Factors That Alter Sugar Levels

Your blood sugars are affected by a large number of things, including what you ate (especially refined “white” carbohydrates), how long ago you ate, your starting blood glucose level, physical activity, mental stress, illness, sleep patterns, and more.

Unexplained elevations in your blood glucose values despite maintaining a relatively consistent diet and exercise schedule can be perplexing.

Hormonal fluctuations brought on by illness, injury, surgery, emotional stress, puberty, menses and menopause can all affect blood glucose.

Physical or emotional stress triggers the release of hormones called catecholamines, which often cause hyperglycaemia (high blood sugar). Even if you don’t have diabetes, you can develop hyperglycaemia during severe illness. If you already have diabetes, you may need more insulin or other diabetes medications during illness or stress.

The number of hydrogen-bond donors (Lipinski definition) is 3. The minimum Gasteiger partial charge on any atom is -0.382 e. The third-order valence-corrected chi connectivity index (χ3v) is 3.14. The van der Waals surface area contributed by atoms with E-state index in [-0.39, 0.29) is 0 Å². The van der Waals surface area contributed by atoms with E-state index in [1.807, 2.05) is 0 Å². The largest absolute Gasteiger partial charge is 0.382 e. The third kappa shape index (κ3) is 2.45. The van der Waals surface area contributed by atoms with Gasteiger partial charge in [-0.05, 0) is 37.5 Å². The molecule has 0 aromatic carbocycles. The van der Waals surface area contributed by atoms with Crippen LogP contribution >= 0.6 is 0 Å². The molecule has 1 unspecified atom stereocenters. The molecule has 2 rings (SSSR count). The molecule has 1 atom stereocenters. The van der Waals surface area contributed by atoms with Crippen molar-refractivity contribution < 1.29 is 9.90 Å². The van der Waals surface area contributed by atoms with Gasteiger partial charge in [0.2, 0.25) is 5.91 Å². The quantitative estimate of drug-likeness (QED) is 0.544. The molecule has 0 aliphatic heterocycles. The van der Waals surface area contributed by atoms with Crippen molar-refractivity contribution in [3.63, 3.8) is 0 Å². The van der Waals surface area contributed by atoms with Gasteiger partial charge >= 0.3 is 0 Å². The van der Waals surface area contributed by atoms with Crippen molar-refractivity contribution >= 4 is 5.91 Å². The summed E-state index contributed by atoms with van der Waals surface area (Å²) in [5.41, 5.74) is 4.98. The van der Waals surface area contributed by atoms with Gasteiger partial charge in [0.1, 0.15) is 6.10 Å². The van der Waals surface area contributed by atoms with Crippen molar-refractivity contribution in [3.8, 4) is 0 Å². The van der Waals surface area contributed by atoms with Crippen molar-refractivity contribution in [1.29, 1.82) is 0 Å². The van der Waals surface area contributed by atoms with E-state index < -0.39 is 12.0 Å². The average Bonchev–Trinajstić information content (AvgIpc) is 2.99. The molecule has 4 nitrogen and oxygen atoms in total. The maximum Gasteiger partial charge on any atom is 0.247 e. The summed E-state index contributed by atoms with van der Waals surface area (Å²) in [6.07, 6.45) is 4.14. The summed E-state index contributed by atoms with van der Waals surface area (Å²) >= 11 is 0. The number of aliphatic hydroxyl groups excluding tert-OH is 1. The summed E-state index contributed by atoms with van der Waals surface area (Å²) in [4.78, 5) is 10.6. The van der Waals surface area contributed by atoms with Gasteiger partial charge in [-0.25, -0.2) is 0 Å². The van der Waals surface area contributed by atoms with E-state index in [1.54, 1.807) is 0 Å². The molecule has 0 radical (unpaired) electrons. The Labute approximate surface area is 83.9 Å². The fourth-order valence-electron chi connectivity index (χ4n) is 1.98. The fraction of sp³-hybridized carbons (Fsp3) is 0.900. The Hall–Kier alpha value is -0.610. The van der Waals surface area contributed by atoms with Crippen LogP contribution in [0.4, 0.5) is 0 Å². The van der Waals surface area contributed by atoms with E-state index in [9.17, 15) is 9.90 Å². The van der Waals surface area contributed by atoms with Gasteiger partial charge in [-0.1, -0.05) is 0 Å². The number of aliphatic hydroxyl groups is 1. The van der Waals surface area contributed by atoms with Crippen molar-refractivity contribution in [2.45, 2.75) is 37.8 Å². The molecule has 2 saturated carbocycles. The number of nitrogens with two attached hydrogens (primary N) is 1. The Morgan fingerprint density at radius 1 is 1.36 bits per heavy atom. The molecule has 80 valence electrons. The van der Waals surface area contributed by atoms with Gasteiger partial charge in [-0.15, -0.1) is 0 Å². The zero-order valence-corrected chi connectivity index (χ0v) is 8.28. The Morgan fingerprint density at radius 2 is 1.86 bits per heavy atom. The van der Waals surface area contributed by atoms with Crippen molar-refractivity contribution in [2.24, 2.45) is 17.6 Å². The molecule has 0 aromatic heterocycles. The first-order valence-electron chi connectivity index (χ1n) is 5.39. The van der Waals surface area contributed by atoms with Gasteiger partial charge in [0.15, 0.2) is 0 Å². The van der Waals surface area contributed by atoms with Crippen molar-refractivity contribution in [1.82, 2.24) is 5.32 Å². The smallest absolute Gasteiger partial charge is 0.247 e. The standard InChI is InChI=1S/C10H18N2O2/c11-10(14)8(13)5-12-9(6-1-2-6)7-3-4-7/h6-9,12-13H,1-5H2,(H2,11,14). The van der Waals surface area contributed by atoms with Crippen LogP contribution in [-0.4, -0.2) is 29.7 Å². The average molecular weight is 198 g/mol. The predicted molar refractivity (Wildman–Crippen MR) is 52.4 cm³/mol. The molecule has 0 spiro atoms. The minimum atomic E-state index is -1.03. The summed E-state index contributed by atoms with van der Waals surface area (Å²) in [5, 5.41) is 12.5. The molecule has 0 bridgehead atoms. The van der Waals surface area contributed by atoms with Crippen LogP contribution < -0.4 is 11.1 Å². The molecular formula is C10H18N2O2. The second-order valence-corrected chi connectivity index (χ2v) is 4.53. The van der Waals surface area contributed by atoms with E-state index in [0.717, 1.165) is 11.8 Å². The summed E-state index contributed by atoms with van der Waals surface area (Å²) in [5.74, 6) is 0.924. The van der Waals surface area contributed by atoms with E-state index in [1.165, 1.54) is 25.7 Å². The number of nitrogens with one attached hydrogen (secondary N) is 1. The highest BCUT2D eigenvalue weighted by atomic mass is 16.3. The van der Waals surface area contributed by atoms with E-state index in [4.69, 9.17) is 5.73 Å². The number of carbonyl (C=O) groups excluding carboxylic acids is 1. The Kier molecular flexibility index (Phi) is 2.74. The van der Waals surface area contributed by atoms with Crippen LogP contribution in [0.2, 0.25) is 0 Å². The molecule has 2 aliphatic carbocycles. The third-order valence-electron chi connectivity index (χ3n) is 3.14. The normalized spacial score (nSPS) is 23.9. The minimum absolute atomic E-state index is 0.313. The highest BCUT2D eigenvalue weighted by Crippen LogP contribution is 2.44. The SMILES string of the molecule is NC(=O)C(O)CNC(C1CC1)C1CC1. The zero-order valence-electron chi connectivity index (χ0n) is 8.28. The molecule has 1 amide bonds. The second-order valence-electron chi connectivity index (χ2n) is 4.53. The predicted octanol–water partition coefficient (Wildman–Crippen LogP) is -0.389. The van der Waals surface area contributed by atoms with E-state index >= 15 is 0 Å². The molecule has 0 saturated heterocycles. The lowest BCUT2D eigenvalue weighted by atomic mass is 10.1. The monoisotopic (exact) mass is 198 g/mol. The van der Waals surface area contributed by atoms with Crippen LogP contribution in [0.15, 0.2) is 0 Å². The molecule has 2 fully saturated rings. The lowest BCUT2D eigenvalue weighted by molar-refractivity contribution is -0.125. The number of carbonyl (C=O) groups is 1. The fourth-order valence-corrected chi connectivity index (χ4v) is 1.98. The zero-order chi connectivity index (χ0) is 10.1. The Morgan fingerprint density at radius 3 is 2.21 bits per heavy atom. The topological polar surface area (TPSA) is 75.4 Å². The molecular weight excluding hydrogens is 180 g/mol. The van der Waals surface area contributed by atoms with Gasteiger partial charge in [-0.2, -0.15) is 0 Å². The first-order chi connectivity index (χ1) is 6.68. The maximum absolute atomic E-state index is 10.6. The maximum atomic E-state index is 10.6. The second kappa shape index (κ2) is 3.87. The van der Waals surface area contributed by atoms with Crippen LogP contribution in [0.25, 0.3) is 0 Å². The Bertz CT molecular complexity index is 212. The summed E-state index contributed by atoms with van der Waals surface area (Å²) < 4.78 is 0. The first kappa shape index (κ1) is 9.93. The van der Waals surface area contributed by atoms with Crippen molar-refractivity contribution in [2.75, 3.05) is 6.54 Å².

For children, insulin requirements increase with growth, particularly during puberty. This can, in part, be attributed to growth hormone as well as the sex hormones, oestrogen and testosterone.

For women, menstruation and menopause present unique challenges to blood glucose control sine oestrogen and progesterone can induce temporary resistance to insulin. Once menstruation begins, some women have hyperglycaemia, while others experience a sharp drop in glucose levels. During menopause, women often notice their blood glucose levels are more variable or less predictable than before.